In the developing world, women and young girls are most often charged with cooking, which exposes them to its associated risks. Open fires can cause life-altering burns, and their smoke causes everything from high blood pressure, to blindness (through cataracts and macular degeneration), respiratory infections (including pneumonia), and even fatal cardio-pulmonary illnesses (including COPD). For institutional cooks, these risks are amplified. Gathering fuelwood may expose women to gender-based violence, and force them to endure drudgery that keeps them from providing care for family members, or pursuing productive livelihood activities or education. InStoves reduce demand for fuel by 75-90%, are safe and efficient, protect women cooks from smoke and burns, and their large size makes them suitable for a variety of productive-use applications that can contribute to improved community health, increased incomes/revenue, and even better school attendance and educational outcomes.

How is your idea unique?

InStove is different from other cookstove organizations in several significant ways: 1) InStove focuses upon the niche of institutional cooking. While many organizations build cookstoves for domestic use, one institutional stove may achieve more economic and environmental impact than 100 efficient household stoves. 2) InStoves have applications beyond cooking that include sterilizing medical equipment and waste, pasteurizing water, processing agricultural commodities, converting plastic into fuel, and even generating electricity. 3) We are naturally collaborative since our model relies upon partnerships. We actively collaborate with partners in the field as well as household cookstove organizations. 4) The US EPA gave our stove the highest score possible in 9/10 categories when tested against the ISO/IWA for cookstoves. 5) InStoves are even used in place of gas stoves by US restaurateurs and caterers, some of whom save thousands annually in fuel costs.

Idea Proposal Stage

  • Full-scale roll-out: I have completed a pilot and analyzed the impact of that pilot on the users I am trying to reach with my idea. I am ready to expand the pilot significantly.

Tell us more about you

InStove is an Oregon, US-based hybrid social venture. It was the vision of co-founders Fred Colgan and Damon Ogle to build the most efficient, natural draft, institutional biomass stove in the world, and to design it so that it could be built locally, close to end-users. This concept became the "Stove-Factory-In-A-Box" production methodology. InStove will bring sustainable production to Ghana by building partners in distribution and finance, along with the evidence base to support commercialization. Finance partners include socially-responsible microcredit lenders and village savings and loan associations (VSLA). This approach helps to overcome the liquidity constraints that provide one of the most significant barriers to the adoption of improved cookstoves. Our distribution partners include local and multinational NGOs that have deep community partnerships in agriculture and school feeding. They provide last-mile support, training, and interface directly with end-users. With local production of InStoves in-country, a wider distribution model would be created that would include private vendors and distributors, enabling wider-scale distribution and creation of additional jobs within the value chain. InStove partners with with Nexleaf Analytics, a California-based nonprofit, to provide real-time data on the fuel use, costs, emissions, and time saved of each stove--all at $20 per unit, paid for by donors or purchased by business-owners interested in having real-time feedback from their enterprises. If InStove receives the support of OpenIDEO and GHR Foundation, we will be able to scale our market-building in Ghana, and accelerate the opening of local production. This will bring down the cost of our stoves, create living-wage jobs in the stove production and distribution value-chain, and better serve our beneficiaries and the planet by reducing lead times as well as the environmental life-cycle impact of producing and placing each stove. Our team is comprised of: -Fred Colgan, founder and executive director of InStove. Fred co-designed the first institutional stoves, designed the "Factory-in-a-box" local production methodology, and completed the proof-of-concept in Nigeria. -Alanna Miel, Chief Partnership Officer for InStove, a career international-development professional with nearly two decades of experience. She is leading our Ghana partnership building with the USAID Ag-NRM team including Winrock International and Technoserve, as well as other partners including the Netherlands Development Fund (SNV), US-based ACDI/VOCA, and the Global Shea Alliance. -Nick Moses, director of R&D, and has designed improvements to our stoves and their production methodology; he also invented our 20L stove and continues to design new applications. -Adam Creighton, development director, helped launch InStove Mfg. as a benefit corporation and build InStove's base of grassroots supporters, and network of worldwide partners.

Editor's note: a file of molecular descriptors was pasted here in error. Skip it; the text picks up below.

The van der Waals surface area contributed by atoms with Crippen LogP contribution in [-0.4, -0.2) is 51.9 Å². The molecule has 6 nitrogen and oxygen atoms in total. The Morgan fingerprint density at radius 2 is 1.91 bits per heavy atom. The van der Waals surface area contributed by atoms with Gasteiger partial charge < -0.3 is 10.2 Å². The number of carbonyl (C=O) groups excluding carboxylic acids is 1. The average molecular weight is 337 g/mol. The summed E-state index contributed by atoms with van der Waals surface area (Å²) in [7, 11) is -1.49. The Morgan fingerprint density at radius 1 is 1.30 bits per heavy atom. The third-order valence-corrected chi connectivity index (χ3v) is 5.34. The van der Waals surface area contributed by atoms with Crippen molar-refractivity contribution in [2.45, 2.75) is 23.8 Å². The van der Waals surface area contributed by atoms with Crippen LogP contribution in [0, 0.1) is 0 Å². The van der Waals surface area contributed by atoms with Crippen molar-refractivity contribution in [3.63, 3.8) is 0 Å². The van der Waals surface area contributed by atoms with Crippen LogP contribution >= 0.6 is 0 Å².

Expertise in sector

  • 7+ years

Organization Filing Status

  • Yes, we are a registered non-profit.


Join the conversation:

Photo of Kate Rushton

Hi Adam,

I look forward to seeing your response to the expert feedback. The deadline for responses is Friday 11:59 pm Pacific Time. If you have any questions, please feel free to reach out to me -

Just one question, when do you expect the first production of the stoves to occur in the 3-year timeline?

Photo of Adam Creighton

Hi Kate,

Opening local production can happen within the first 12 months, with the first stoves rolling off the line within a week of opening the local production facility.

Will make sure this is clearly articulated in our improve phase responses.

View all comments